What makes it more important is that those in our world who reject God outright and choose to build a world based on the idea that there is no God, that Jesus never lived and the resurrection never happened, may also seek to build the world on the false idea that humans are capable of building utopia. It is the wise person with insight will understand that idea will work on paper, but not in reality.

Think back to the first Jurassic Park movie. Remember when Dr. Malcolm warns about chaos theory? He warns that Jurassic Park works on paper, but in reality something will go wrong that will undermine the whole operation. What goes wrong is human passion.

The people who raise to their disgrace in Daniel’s vision lived with a false understanding of themselves and of their world. The people who raise to life are those who lived out a true understanding of themselves as children of God and of their world. Those who have insight are the ones who comprehend the difference and strived to live by that growing insight,which is Christ.

We are not called just to do good things. We rather learn a profound understanding of the work of Jesus Christ, of the presence of God in the world and of the wisdom that comes from God. It leads us to understand that world to deep and profound levels. Putting it simply, we have a mission to operate in this world while have an idea of what one priest once explained, of what happens behind the curtain. St. John Cassian taught the importance study of our faith so that we may be whom we are called to be.

Where does this wisdom shine strongest? When things are going wrong. For example: Jesus commands us to pray for our enemies. We only know who are enemies are when they make our lives difficult. Are there enemies in your life? Do you pray for them?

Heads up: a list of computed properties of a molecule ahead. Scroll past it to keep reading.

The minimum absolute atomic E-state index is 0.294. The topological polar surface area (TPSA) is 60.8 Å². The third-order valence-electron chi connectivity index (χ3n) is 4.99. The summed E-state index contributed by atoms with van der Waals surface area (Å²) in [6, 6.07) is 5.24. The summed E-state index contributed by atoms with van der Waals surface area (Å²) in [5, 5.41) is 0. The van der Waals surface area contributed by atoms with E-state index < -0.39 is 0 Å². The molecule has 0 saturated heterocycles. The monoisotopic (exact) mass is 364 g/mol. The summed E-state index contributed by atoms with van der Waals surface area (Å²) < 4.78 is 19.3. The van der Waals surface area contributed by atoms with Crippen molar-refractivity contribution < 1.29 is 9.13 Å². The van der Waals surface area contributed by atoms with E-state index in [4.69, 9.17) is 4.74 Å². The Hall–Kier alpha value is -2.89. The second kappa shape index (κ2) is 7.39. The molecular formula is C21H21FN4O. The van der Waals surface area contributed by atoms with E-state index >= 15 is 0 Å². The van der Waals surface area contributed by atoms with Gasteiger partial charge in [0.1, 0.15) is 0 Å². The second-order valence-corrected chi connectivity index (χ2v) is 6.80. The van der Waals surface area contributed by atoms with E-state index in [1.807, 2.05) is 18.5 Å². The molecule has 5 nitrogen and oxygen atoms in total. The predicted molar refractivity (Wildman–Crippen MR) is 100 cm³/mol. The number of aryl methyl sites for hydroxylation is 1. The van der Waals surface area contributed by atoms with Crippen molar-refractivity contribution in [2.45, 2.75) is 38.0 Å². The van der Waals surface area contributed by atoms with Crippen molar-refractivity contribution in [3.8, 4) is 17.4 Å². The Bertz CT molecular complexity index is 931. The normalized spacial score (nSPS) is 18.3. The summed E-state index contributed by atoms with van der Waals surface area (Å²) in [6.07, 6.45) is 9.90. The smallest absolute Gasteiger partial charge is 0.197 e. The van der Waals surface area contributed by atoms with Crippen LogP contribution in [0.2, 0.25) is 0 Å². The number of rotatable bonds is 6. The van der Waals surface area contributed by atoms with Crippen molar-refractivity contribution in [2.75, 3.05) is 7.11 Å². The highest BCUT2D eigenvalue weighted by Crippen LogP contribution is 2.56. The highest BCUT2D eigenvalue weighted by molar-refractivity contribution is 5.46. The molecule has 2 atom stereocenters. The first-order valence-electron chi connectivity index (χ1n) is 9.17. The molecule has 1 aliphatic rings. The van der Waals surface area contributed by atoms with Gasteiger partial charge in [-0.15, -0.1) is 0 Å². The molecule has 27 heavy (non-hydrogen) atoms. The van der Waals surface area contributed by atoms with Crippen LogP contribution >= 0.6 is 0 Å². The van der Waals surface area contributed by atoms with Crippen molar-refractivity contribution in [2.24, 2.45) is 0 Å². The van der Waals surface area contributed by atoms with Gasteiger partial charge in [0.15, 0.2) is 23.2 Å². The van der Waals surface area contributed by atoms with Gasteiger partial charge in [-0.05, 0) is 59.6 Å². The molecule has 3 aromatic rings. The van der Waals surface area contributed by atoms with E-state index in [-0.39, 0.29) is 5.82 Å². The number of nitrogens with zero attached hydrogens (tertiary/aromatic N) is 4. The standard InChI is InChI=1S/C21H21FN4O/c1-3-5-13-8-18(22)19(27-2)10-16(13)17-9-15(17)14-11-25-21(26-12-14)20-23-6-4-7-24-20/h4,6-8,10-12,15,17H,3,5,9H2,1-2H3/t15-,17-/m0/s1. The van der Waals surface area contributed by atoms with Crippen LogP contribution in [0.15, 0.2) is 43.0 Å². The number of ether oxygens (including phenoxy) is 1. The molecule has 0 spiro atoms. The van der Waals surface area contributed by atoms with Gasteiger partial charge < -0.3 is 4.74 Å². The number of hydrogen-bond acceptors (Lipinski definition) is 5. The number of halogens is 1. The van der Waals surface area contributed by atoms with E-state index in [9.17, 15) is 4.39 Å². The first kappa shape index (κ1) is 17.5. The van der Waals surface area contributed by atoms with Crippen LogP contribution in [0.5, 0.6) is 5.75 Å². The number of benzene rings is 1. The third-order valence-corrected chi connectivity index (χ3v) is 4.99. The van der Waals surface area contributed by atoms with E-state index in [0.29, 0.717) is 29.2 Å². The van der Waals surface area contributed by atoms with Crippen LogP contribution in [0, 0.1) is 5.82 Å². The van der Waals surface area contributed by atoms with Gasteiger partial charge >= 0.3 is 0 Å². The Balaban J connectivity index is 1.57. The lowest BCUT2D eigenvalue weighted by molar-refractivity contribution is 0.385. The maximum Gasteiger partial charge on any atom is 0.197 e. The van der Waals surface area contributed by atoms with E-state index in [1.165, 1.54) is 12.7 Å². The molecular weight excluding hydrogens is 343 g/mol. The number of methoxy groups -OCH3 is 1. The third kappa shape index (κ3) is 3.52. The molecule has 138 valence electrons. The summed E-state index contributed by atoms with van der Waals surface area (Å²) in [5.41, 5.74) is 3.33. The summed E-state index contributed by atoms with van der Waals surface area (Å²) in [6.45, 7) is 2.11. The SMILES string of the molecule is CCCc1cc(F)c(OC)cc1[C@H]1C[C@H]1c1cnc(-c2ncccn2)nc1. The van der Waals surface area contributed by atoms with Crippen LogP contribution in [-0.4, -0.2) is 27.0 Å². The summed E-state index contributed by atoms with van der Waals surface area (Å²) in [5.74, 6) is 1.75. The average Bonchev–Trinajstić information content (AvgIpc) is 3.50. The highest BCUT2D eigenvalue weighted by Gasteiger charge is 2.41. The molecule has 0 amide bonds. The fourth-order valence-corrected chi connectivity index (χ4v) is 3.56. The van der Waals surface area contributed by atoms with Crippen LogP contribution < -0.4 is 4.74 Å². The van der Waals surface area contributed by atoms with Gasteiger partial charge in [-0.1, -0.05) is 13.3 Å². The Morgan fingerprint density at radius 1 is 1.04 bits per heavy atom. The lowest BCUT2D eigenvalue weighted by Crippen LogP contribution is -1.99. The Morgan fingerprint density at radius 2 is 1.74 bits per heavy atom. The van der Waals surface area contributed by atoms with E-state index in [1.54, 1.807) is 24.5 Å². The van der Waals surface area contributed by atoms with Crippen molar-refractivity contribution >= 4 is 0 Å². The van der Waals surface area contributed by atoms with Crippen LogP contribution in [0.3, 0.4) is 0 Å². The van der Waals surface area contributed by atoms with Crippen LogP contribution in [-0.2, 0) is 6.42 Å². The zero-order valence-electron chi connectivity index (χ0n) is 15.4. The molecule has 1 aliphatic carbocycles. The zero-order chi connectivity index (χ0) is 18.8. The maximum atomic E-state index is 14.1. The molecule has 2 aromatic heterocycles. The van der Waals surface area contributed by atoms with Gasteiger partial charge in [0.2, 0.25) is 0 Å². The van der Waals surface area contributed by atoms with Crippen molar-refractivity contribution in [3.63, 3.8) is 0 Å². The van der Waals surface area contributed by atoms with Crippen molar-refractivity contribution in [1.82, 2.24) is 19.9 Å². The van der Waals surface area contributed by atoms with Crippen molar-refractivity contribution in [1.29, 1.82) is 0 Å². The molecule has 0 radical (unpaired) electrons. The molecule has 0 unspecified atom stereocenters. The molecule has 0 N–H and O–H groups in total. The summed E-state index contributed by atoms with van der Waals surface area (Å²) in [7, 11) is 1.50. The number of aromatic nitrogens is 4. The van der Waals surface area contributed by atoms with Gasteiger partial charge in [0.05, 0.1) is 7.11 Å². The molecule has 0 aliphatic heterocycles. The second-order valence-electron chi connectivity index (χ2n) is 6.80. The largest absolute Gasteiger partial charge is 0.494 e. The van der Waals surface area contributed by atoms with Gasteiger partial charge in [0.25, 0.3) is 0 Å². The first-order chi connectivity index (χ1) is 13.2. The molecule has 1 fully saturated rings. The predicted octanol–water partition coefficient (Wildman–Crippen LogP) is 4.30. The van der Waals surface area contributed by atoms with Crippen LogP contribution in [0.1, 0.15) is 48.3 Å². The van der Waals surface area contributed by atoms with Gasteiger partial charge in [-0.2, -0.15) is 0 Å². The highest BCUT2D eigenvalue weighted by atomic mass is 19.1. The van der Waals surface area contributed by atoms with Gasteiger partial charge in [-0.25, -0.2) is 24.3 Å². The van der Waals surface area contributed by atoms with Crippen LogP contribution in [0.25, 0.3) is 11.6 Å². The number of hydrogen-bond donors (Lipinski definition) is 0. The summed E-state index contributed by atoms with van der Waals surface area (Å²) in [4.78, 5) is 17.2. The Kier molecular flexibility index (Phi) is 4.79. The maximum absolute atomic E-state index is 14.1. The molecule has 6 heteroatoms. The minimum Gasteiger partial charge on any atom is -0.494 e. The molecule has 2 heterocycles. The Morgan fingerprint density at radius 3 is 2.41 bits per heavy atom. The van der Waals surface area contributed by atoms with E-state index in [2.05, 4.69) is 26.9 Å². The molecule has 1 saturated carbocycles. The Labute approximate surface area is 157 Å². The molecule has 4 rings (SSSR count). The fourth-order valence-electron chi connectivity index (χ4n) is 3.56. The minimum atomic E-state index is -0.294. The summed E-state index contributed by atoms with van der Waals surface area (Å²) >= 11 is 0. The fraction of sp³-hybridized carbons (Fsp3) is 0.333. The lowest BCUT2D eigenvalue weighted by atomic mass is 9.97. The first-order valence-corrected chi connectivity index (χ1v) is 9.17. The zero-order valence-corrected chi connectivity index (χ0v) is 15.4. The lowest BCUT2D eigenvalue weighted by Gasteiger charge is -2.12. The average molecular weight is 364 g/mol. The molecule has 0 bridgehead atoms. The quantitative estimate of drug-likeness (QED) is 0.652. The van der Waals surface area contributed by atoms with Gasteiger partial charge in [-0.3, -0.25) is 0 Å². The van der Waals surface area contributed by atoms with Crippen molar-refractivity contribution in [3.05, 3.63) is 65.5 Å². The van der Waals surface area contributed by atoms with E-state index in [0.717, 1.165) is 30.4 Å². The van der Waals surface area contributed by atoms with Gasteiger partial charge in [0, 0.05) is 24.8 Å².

What do we remember most about the prophets? Their words when things go wrong. Hence, why our role is to persevere in prayer and love especially when things go wrong. Moses, Elijah and Jeremiah had times in their lives that were so difficult all three of them wished to die. Daniel at this time was a slave captured in the fall of Babylon. Yet they persevered and became great prophets. Have you had times so difficult that you felt you could not continue? Your perseverance even screaming to God in pray in your pain empowers you as a prophet of God just by not giving up.

This is a wisdom that comes from our union with God and cannot be learned anywhere else, even at a certain local university within a stone’s throw from here.

This understanding becomes the whole mission statement of Jesus’ ministry. To bring salvation to the world to those who seek to do God’s will. To open those who seek it to know the profound wisdom of God and to act upon it through their relationship with Christ and His Church.

We know of great examples of those saints who became so enlightened and we know examples of even descendants of the apostles who unless they change will resurrect to eternal shame.

The greater we grow closer to Christ by being people of prayer and frequenting the sacraments, the greater we become those with insight. In fact, I notice that we need a confessional in this Church, it is essential and anyone who would want to help me find one or build one it would be appreciated. It is because it is through the sacrament of reconciliation and the Eucharist that we grow in that insight.

Daniel’s prophecy asks us: which do we choose to be? The answer to that question lies in seeking to deepen our relationship with Christ through prayer, action and the sacraments. The fruit of that is to grow in eternal wisdom.

Please feel free to share this homily with others. If you have questions or comments please come to discuss them at St. Anthony parish 43 Holton St. in Allston. Weekend Masses in English are Saturday afternoon at 4:00 and Sunday Morning at 10:00.Brazilian Portuguese Sundays at 8:00am and 7:00pm.

Photo: The Last Judgement by Edward Burne-Jones [Public domain], via Wikimedia Commons